I noticed that too. Except for most downtown/commercial area's, you usually only see trees. I think living in that kind of suburbia is much better than say the European new urban areas of flats, rowhouses and nearly no trees.

One thing I also like about American suburbia is that people can park their car on their own lot or in their parking garage. In the Netherlands, all residential streets are filled with parked cars to the maximum. It gives an ugly view. Every spare room that's not someone's garden, sidewalk or playground has parked cars, even when there isn't a official parking space. I had to park my car on the green strip quite often (dozens of people do so) due to the lack of parking space.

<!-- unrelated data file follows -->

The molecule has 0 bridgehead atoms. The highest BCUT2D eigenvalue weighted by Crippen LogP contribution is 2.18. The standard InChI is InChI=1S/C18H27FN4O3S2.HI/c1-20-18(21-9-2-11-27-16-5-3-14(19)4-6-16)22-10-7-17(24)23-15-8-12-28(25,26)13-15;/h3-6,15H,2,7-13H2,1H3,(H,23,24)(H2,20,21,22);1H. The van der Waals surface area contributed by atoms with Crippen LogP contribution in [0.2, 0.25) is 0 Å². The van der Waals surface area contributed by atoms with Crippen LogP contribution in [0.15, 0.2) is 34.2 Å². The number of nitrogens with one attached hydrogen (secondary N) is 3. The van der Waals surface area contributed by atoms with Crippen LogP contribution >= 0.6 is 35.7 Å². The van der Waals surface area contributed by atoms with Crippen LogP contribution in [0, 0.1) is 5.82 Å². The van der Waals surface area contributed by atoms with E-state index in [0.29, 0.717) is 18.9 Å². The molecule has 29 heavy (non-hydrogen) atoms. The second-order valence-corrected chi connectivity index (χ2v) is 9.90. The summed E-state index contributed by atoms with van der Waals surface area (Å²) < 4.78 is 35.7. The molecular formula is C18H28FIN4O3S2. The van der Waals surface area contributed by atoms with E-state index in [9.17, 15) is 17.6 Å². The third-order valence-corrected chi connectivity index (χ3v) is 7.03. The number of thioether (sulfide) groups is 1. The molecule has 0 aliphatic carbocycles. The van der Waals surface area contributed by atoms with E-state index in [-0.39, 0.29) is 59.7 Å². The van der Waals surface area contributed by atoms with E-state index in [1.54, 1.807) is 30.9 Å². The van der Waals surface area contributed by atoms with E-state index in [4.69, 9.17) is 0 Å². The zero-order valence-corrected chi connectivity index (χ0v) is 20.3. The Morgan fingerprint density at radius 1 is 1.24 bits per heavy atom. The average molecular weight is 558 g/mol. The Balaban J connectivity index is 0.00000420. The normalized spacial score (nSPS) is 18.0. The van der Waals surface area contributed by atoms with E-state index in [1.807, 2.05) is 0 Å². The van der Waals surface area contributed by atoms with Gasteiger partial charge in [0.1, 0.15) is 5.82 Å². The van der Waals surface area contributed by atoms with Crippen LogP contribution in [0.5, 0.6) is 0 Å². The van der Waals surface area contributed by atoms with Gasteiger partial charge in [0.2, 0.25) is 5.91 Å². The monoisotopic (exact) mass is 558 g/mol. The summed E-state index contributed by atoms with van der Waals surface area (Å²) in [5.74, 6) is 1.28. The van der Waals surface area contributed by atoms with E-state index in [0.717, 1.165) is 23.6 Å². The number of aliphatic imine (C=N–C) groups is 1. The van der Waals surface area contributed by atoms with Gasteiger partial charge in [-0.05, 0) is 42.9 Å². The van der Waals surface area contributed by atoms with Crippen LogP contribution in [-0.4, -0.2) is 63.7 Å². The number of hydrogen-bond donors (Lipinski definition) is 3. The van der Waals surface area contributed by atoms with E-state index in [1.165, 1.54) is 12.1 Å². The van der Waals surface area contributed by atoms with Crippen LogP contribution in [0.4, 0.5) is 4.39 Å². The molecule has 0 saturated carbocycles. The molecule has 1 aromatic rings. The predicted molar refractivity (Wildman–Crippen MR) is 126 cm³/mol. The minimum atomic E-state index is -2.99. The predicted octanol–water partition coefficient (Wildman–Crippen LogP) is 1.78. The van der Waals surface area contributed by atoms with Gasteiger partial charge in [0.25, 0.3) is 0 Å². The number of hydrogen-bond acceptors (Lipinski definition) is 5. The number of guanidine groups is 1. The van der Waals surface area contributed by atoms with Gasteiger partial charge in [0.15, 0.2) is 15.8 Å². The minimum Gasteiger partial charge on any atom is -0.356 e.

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Old December 18th, 2008, 12:55 PM   #3460
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I-10 Katy Freeway in Greater Houston
[IMG]http://i42.************/126cope.jpg[/IMG]

I-610 Houston
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I-45 Houston
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I-610 Houston
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SH-288 Houston
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US 59 Houston
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I-45/I-10 from JP Morgen Chase Tower, Houston
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I-45 Houston
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All pics from Flickr.